The plot of this story reminds me of the leper whom Jesus healed (Matt 8:2; Mark 1:40). Lepers are viewed as unclean and thus shunned by the society so they become marginalized. In order for them to be accepted by the society again, the priest must declare them clean and fit to be part of the society. So when Jesus heals the leper and tells him to show himself to the priest, Jesus does not only want to cure his physical illness but also to integrate him back to the society. Jesus always emphasizes the human need for relationship and community. As Christians, we are called to love our neighbors... even our enemies - those despised. Christians are called to have reconcile our division with the marginalized and the unwanted. Remember, Jesus dined and related with the despised taxpayers, the sinners, the prostitutes, the poor, the sick and all who have been pushed to the edges by the society. Christian communities are called to be an alternative reality where everybody can be embraced, reconciled and integrated. Sometimes, we might be Dr. Hunt - the leper that Jesus have healed.

Saturday, October 4, 2008

"I have a dream..."

"I have a dream... that the ER will be full..." uttered Dr. Bailey. And Dr. Cristina seconded. This was part of the opening scene in the season 5 premier of Grey's Anatomy.

Of course, the doctors were alluding to Martin Luther King's famous visionary speech in Washinton. King's dream was about social unity, equality, reconciliation - in essence a vision towards a better community. On the otherhand, Dr. Bailey's vision involves an emergency room filled with trauma patients - probably from road accidents, assault, and any other traumatic incidents that one can imagine. Why this dream? Doctors like Bailey and Cristina, at least those who wants to further their careers, dream of being able to practice their craft of healing and one can only practice it if there are patients to attend to. I have to say, most "normal" doctors do think this way - to have more patients to attend to. For whatever reasons these doctors can think of - more patients, more income; or more patients, more oppurtunity to improve skill; more patients, more able to help people, they all hope that they will have more patients. Is there something good about this? Or is it all bad? Is a doctor wanting more patients for herself equal to wanting more sick people? Now, the idealist intern might probably will think otherwise, because more patients just mean more work to do. Either the intern is lazy or very hopeful that no more bad things will happen to other people, their thought is far from the reality of the "normal" doctors. What am I trying to say here? The sad reality that most doctors today look at the patients as no more than objects of their crafts and less as humans. Worst, doctors may just see the trauma, the illness, separate from the person. Even worst, patients may just be mere charts. But for a Christian physician, its all different.

Christianity teaches us that humans are the image of God and therefore we should treat all humans - ALL, as sacredly as we can. Not because humans have life but because of the fact that they are humans (and not animals) and made them "just a little lower than angels (Psalms 8:5)."

Now, is it proper for doctors then to dream of people to get sick? Or does the doctor not necessarily hopes that more people will meet accidents but rather hopes that whoever meets an accident may come into her care? This is why a Christian docotr can resonate King's words. Because she knows she is a Christian and she knows that God will use her to be God's vessel of healing. And so she hopes that these trauma patients and their families who are hurting and broken may encounter God's reconciling love through her. And so the Christian doctor prays, "I have a dream..."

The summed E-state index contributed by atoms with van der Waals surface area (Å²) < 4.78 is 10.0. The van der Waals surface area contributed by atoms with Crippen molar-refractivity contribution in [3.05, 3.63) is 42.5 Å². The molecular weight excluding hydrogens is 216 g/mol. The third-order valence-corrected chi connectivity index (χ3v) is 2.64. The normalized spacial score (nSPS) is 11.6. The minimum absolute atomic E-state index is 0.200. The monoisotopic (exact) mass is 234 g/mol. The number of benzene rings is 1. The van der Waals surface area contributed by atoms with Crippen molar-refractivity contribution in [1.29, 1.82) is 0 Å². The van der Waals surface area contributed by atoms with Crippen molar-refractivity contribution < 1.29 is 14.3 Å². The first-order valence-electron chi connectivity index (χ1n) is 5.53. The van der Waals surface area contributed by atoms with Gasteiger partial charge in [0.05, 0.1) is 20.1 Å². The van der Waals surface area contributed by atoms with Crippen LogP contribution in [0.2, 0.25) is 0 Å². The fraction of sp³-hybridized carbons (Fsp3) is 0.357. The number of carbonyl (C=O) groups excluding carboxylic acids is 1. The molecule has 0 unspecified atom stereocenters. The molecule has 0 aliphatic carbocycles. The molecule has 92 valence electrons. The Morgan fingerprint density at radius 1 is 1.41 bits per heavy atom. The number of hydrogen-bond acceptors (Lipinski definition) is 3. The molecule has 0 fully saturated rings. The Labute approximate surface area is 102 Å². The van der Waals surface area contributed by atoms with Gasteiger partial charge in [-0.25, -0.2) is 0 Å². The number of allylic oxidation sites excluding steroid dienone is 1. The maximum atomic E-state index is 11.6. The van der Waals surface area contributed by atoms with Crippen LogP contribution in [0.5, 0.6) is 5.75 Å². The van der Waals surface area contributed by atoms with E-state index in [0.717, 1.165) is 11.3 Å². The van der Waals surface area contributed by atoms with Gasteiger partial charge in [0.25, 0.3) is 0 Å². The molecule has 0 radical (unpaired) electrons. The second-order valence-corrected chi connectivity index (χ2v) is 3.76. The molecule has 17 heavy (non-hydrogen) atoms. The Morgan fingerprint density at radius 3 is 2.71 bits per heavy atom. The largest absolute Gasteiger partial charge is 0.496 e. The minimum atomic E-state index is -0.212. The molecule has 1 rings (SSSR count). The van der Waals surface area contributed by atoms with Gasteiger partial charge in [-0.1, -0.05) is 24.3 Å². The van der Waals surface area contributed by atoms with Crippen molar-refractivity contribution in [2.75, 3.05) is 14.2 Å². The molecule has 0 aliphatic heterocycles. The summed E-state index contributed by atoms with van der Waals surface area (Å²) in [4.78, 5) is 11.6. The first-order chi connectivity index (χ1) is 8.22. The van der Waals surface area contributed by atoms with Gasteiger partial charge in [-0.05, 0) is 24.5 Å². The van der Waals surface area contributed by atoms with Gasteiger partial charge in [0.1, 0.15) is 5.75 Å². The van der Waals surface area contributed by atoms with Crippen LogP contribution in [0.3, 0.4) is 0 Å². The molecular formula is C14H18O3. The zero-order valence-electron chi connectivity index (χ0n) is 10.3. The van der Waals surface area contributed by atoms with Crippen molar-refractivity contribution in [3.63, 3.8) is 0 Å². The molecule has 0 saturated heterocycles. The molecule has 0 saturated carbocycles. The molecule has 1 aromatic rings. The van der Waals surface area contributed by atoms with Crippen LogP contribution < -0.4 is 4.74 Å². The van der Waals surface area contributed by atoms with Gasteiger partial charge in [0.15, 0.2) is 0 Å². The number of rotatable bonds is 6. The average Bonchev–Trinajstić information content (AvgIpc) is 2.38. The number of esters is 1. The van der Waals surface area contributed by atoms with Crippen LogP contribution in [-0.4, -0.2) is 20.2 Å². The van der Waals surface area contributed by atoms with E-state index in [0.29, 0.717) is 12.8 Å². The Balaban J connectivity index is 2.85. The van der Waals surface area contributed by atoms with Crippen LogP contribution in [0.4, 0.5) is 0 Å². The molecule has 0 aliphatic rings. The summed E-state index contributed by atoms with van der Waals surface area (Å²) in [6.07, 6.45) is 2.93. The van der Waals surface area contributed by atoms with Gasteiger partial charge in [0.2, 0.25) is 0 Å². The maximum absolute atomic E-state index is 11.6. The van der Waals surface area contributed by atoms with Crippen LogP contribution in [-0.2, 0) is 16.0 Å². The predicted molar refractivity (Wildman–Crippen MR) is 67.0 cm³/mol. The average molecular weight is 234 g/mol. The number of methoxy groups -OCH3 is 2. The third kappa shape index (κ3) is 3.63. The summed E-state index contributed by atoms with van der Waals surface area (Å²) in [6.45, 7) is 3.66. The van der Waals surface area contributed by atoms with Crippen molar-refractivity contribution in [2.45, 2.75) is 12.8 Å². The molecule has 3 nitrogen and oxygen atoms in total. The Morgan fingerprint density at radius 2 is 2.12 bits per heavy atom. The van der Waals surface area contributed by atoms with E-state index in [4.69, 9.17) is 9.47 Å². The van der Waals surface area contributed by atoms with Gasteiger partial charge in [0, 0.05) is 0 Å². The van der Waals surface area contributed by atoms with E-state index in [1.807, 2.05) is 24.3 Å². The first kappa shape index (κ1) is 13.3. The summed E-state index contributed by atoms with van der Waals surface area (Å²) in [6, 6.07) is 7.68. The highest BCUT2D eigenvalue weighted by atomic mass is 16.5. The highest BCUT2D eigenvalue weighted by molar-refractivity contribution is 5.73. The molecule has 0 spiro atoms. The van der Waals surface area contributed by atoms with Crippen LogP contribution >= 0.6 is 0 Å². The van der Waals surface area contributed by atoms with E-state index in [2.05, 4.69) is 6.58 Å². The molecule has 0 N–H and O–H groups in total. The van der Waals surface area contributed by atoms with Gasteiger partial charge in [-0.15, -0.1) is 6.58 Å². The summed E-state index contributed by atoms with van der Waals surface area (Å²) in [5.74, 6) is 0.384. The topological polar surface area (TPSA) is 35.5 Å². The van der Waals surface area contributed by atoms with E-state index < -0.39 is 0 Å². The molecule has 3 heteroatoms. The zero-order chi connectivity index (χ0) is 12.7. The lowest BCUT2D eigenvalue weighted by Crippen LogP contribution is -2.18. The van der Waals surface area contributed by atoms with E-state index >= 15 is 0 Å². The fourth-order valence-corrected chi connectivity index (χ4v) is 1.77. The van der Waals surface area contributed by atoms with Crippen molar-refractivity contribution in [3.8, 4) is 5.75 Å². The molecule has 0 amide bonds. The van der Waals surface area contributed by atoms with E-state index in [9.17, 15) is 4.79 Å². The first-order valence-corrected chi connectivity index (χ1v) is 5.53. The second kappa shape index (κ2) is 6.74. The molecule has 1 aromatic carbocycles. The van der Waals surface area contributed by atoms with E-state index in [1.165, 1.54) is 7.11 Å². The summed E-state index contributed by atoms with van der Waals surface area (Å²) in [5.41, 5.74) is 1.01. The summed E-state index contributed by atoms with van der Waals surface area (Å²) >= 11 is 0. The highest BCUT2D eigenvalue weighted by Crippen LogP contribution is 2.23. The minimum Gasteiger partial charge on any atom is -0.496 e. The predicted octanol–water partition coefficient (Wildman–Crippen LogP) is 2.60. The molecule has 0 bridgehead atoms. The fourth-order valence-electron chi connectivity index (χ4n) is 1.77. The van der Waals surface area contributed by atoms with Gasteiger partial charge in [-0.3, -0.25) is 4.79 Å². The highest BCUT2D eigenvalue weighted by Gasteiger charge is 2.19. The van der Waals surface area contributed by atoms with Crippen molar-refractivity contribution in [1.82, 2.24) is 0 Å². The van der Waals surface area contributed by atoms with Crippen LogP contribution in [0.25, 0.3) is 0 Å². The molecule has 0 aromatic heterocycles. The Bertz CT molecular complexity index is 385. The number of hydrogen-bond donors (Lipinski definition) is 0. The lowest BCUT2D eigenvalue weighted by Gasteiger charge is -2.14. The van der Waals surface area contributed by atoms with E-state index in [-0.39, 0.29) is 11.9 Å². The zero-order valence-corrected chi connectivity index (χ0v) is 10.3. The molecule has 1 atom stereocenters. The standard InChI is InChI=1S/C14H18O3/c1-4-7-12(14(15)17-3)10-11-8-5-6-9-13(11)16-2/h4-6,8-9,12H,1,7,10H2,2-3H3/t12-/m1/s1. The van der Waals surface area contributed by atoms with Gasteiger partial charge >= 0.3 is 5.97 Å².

Tuesday, September 30, 2008

Suffering: A Case Study

I am doing an integrated study of theology and medicine. Below is a working draft of my efforts.
- author
******************************

Introduction
Suffering has been in the human condition since one can remember. People complain about suffering and seek comfort and healing for it. The physician is always in the picture when healing for suffering is the agenda. I am writing this paper for the Christian physician. This is to help the Christian physician minister to the patient. The Christian physician is not just treating the disease when he/she allows himself/herself to be a vessel of Gods healing in this world. The Christian physician brings healing just as Jesus Christ came to heal those who were sick. My goal for this essay is to give a Christian perspective in the ministry of healing that Christian physicians might find themselves. This is a descriptive essay of three different perspectives on the origin of suffering. I will draw the first perspective from the work of Jeane Claude–Larchet, Theology of Illness, where he subscribes to the classic Christian understanding that suffering is a consequence of Original Sin. Next, I will highlight the argument of Eric Cassell in The Nature of Suffering and The Goals of Medicine, where he says that suffering comes from all the components of a person which includes the physical, spiritual and even the social. The third perspective I will draw is from Douglas John Hall’s book, God and Human Suffering, where he argues that suffering is inherent to our created nature.
The physician starts healing the patient by investigating about the chief complaint of the patient. In this case, the chief complaint of the patient is suffering. The investigation begins by probing into the history of the present illness. This is the classical medical approach and I would like to use this method so that the Christian physician still approaches the patient like he/she used to. This approach may seem illogical if I am trying to argue about a renewal in how we do medicine but I believe it to be a practical approach. One cannot change an institution like medicine overnight and so I will look at this approach as a first step toward a change in medical care by offering a new perspective to the physician’s classical approach.